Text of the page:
Some reflection on owning stuff, a new pair of fluffy jeans & a skirt
A few weeks ago I moved apartments. As with each move (over the last five years I have moved 6 times, including three countries), I start getting rid of things and making good resolutions for not keeping or buying unnecessary ones. With each move I discard many things. Although, I don’t consider myself a shopaholic or a hoarder, somehow, I manage to accumulate certain amount of stuff. In most cases, it’s books, craft-related items, such as patterns, magazines and fabric (oh man, tons of it), but I have also noticed that my wardrobe is getting fuller and fuller. Even though, I sew quite slowly, approximately 1.5 garments per month, I still feel that I own much more than I need. Having sewing as a hobby is so liberating and fulfilling, but can also become troublesome and even enslaving, in a way.
Although, I feel extremely happy that I have the opportunity to master certain crafts and to be able to explore my creativity, something inside me says that I should put a limit on it. How many skirts do I need? How many coats? Even though the time I spend in my sewing corner brings me a lot of satisfaction, I do torture myself for owning so much stuff! Maybe, because during the move I saw how much space all my possessions took? Maybe, because I feel so appalled and concerned by the current refugee crisis? Maybe, because I am sick of being part of our consumerist society? Or, all of these reasons put together?
This change of opinion on the state of things does not stop me from sewing, though. Instead, I am trying to do my best to be more mindful when sewing or crafting. Still, one thing is to decide on something, it is another story completely to make it happen. I don’t think that I will change my habits and desires overnight; however, I expect to feel the impact of the above thoughts with time.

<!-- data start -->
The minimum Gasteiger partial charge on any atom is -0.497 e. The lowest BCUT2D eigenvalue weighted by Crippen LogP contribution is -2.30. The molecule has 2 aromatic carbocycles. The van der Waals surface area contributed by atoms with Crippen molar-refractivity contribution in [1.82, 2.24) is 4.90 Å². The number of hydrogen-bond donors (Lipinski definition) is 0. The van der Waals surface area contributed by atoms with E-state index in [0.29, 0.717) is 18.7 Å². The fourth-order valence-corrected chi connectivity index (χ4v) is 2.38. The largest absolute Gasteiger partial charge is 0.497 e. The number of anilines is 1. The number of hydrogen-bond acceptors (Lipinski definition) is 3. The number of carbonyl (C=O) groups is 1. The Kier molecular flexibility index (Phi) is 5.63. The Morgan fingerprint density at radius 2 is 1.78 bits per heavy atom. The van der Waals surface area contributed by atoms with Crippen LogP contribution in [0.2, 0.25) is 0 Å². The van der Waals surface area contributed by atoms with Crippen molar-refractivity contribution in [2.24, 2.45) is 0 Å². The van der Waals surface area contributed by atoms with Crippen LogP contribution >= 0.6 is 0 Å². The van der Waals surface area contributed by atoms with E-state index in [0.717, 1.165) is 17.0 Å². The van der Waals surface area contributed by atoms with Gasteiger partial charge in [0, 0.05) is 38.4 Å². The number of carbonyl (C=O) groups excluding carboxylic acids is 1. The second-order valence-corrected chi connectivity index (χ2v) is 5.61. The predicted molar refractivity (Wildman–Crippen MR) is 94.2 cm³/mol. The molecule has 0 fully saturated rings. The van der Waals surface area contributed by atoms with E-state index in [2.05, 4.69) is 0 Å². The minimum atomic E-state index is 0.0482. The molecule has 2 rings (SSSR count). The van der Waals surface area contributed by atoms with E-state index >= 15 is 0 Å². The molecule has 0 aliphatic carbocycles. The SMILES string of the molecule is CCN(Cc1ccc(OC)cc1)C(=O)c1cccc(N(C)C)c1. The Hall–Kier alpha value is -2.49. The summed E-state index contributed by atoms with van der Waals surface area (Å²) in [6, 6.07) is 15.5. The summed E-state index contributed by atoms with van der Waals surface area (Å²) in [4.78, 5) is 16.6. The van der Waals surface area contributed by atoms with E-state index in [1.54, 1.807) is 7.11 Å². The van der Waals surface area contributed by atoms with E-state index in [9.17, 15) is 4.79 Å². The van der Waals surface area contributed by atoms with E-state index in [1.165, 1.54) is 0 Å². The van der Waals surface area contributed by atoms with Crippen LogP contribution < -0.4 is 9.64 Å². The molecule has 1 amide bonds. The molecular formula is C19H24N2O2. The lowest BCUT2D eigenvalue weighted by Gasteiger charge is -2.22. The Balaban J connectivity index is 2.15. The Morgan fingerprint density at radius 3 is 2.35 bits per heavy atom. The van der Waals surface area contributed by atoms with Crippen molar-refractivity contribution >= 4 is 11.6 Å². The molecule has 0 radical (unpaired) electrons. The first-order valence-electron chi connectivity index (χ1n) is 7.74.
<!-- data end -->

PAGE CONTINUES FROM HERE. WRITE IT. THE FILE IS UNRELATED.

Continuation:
Having said all that, I made a pair of jeans! I had seven pairs, three of which I donated, but, as I was packing my fabric before the move, I found a very cool cut of denim, purchased in Tokyo two years ago. Nuno, the shop where I bought the fabric, is famous for their experimental textiles; you can read more about it in this post. After regularly visiting the shop, I wanted to own a piece of fabric from them, something special, yet affordable. The price tag for cottons, for instance, started from 30EUR/metre. Ouch! So, I saw this fluffy denim, which would be perfect for a cropped jacket and a pair of jeans. Or, at least, that’s what I thought at the time. As I did not need another jacket, a choice of the second garment was not too difficult: a skirt!
Due to my KnipMode fever, the choice of pattern was obvious. I was immediately drawn to a special trousers issue, featuring more than 20 different designs. To showcase the crazy fabric, I went with the simplest design: boyfriend jeans. Armed with knowledge from my previous experience with a KnipMode pattern, I cut the pattern in a size 36. Making a muslin helped me adjust the crotch area and the waistband, but I found the trousers’ leg-length too long for my height (177cm-tall).
The skirt was drafted, using my basic sloper. The remaining denim fabric was enough to make an A-line shaped skirt, but not enough to add pockets. There is not much to say about the skirt other than it’s very comfortable and bike-friendly.
Now, with two new garments in my wardrobe and a few more planned for autumn, I am thinking: is it really worth spending time and fabric on more garments?
Dear readers, I am really at a crossroads: while one part of me strives for a less wasteful and minimalistic life-style, the other part keeps on seeking the pleasure I get from making clothes.